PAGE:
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© Dalena Le
© Dalena Le
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What This Emerging Designer Learned from His First NYFW

Picture of Jill Di Donato
Fashion Editor
Updated: 16 February 2017
For an emerging designer, taking New York Fashion Week (NYFW) by storm is a daunting but exciting prospect. But that’s just what Debo Salami of RED FLOWERS did this week. Waxing poetic on the experience, he says, “Fashion week is a fresh reminder that the industry is more about the clothes, the shows, the models, and the parties. NYFW is about the community.”

Salami, a Massachusetts-based designer, who launched his brand RED FLOWERS in 2014, came to NYFW with a duffle bag full of his pieces, one-offs that mix couture with streetwear, a trend that’s cropping up in the industry of late. Salami has an innovative approach to putting out looks—an approach that relies neither on trends nor the all important fashion seasons. A proponent of slow fashion, Salami launches ultra curated collections, “whenever I can.” He reasons that by dropping one-offs, fueled by intricate hand sewing, hand painting, and infused with sociopolitical messages, he’s maintaining the integrity of the label. “I’m not going to dilute the line with more product and run the risk of ruining my brand.”

© Dalena Le

© Dalena Le/RED FLOWERS

“There are so many brands that are big for a moment, and then trail off because they don’t have the resources to keep launching quality products,” says Salami. He references the streetwear brand Trapstar, which saw a surge when Jay Z, Kanye West, and Rihanna were all photographed wearing the label, but then trailed off because the label couldn’t keep up with demand. In a world of fast fashion, where large labels like Zara or H&M come out with looks on a weekly basis to sell at low price points, Salami’s approach is not only going against the grain, it’s full of integrity.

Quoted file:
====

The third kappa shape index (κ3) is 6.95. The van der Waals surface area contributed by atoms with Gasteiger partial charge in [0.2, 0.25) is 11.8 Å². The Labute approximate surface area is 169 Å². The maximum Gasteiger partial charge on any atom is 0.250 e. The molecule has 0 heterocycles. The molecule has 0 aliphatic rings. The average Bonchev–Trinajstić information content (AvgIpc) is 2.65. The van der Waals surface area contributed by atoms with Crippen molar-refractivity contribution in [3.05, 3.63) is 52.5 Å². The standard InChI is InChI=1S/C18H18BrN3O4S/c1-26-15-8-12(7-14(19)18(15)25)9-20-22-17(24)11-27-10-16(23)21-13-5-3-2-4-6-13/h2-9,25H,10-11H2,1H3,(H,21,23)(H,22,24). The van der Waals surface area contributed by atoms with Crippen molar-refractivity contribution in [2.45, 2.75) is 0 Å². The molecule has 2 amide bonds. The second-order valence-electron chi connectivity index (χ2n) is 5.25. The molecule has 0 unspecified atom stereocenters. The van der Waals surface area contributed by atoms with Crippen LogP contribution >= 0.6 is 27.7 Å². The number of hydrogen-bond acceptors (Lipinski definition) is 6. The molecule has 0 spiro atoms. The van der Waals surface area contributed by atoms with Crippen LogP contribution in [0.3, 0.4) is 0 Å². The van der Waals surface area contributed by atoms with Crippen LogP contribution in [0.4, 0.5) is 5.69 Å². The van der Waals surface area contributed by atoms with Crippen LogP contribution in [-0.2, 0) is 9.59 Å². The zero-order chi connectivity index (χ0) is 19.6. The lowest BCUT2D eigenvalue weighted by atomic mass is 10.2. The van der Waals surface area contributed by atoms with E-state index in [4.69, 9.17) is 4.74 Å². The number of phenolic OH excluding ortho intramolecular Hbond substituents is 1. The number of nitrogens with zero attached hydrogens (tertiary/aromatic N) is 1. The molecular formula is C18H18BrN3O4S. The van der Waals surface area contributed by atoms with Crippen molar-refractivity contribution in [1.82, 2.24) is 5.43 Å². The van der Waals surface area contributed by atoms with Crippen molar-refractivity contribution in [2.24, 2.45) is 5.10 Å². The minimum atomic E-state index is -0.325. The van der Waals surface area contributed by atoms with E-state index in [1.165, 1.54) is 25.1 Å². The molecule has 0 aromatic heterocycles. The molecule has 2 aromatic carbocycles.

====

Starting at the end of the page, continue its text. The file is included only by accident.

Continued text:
© RED FLOWERS

© RED FLOWERS

“To achieve longevity in fashion, it’s important to keep your brand niche. Take Supreme, for example, which is kinda like this gateway drug to high fashion and streetwear mixing. [Supreme] starts out as a brand just skaters wore. Twenty years later, they’re collaborating with Louis Vuitton. How does that happen? Really strategic product drops and collaborations, and never compromising quality.”

© Dalena Le

© Dalena Le/RED FLOWERS

RED FLOWERS has limited runs of specialized apparel. Most recently, he’s all about the motorcycle jacket. “I wanted to make one piece and customize it. I bought this leather jacket, shrunk it, tailored it, and hand painted it. The imagery blends American militarism, Irezumi (Japanese tattoo art,) and thought-provoking messages about what police are doing to African American communities. And then there’s some flower imagery to flip it.”

© RED FLOWERS

© RED FLOWERS

As Salami says, “flipping it,” or taking a cultural reference and subverting or twisting it, has been the hallmark of streetwear. Another hallmark of streetwear, much to Salami’s dismay, is a dependence of logos to carry the design. In his brand, you won’t find traditional logo work. However, in-step with most streetwear brands, Salami does release a T-shirt with every collection.

© Dalena Le

© Dalena Le/RED FLOWERS

As for Salami’s take on NYFW, he was inspired by the individual style. “It was refreshing to see people’s personal style, their interpretation of how to wear the coolest pieces they could get their hands on.”

If RED FLOWERS continues to revolutionize streetwear with integrity and unconventional design inspirations, there’s no doubt Salami will be showing at NYFW himself in a hot New York minute.